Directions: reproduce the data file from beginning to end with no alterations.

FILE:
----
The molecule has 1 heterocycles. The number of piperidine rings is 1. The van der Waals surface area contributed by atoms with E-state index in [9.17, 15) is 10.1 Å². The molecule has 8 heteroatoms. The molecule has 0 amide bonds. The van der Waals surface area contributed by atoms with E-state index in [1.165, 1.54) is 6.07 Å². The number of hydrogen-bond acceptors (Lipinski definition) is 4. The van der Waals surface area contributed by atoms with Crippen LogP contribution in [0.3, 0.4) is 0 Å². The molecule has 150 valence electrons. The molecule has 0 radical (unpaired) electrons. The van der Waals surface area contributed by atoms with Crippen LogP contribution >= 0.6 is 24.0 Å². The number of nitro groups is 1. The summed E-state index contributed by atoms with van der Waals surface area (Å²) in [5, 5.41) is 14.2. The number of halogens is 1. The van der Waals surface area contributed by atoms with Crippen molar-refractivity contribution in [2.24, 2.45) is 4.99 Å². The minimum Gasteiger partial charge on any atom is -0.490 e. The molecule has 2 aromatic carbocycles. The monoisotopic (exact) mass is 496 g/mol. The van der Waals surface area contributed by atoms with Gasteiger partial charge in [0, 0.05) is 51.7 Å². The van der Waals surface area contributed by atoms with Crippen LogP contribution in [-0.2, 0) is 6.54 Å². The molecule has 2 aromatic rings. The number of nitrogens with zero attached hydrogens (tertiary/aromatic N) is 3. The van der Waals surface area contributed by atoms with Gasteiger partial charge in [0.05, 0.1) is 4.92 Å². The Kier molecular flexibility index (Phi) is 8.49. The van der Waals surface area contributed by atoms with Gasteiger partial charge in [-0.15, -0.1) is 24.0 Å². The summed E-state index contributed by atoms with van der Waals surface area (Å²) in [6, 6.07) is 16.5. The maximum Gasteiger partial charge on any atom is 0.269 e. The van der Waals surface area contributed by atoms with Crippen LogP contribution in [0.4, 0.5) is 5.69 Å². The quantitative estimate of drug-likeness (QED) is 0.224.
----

The molecule has 1 heterocycles. The number of piperidine rings is 1. The van der Waals surface area contributed by atoms with E-state index in [9.17, 15) is 10.1 Å². The molecule has 8 heteroatoms. The molecule has 0 amide bonds. The van der Waals surface area contributed by atoms with E-state index in [1.165, 1.54) is 6.07 Å². The number of hydrogen-bond acceptors (Lipinski definition) is 4. The van der Waals surface area contributed by atoms with Crippen LogP contribution in [0.3, 0.4) is 0 Å². The molecule has 150 valence electrons. The molecule has 0 radical (unpaired) electrons. The van der Waals surface area contributed by atoms with Crippen LogP contribution >= 0.6 is 24.0 Å². The number of nitro groups is 1. The summed E-state index contributed by atoms with van der Waals surface area (Å²) in [5, 5.41) is 14.2. The number of halogens is 1. The van der Waals surface area contributed by atoms with Crippen molar-refractivity contribution in [2.24, 2.45) is 4.99 Å². The minimum Gasteiger partial charge on any atom is -0.490 e. The molecule has 2 aromatic carbocycles. The monoisotopic (exact) mass is 496 g/mol. The van der Waals surface area contributed by atoms with Gasteiger partial charge in [0, 0.05) is 51.7 Å². The van der Waals surface area contributed by atoms with Crippen LogP contribution in [-0.2, 0) is 6.54 Å². The molecule has 2 aromatic rings. The number of nitrogens with zero attached hydrogens (tertiary/aromatic N) is 3. The van der Waals surface area contributed by atoms with Gasteiger partial charge in [0.05, 0.1) is 4.92 Å². The Kier molecular flexibility index (Phi) is 8.49. The van der Waals surface area contributed by atoms with Gasteiger partial charge in [-0.15, -0.1) is 24.0 Å². The summed E-state index contributed by atoms with van der Waals surface area (Å²) in [6, 6.07) is 16.5. The maximum Gasteiger partial charge on any atom is 0.269 e. The van der Waals surface area contributed by atoms with Crippen LogP contribution in [0.4, 0.5) is 5.69 Å². The quantitative estimate of drug-likeness (QED) is 0.224.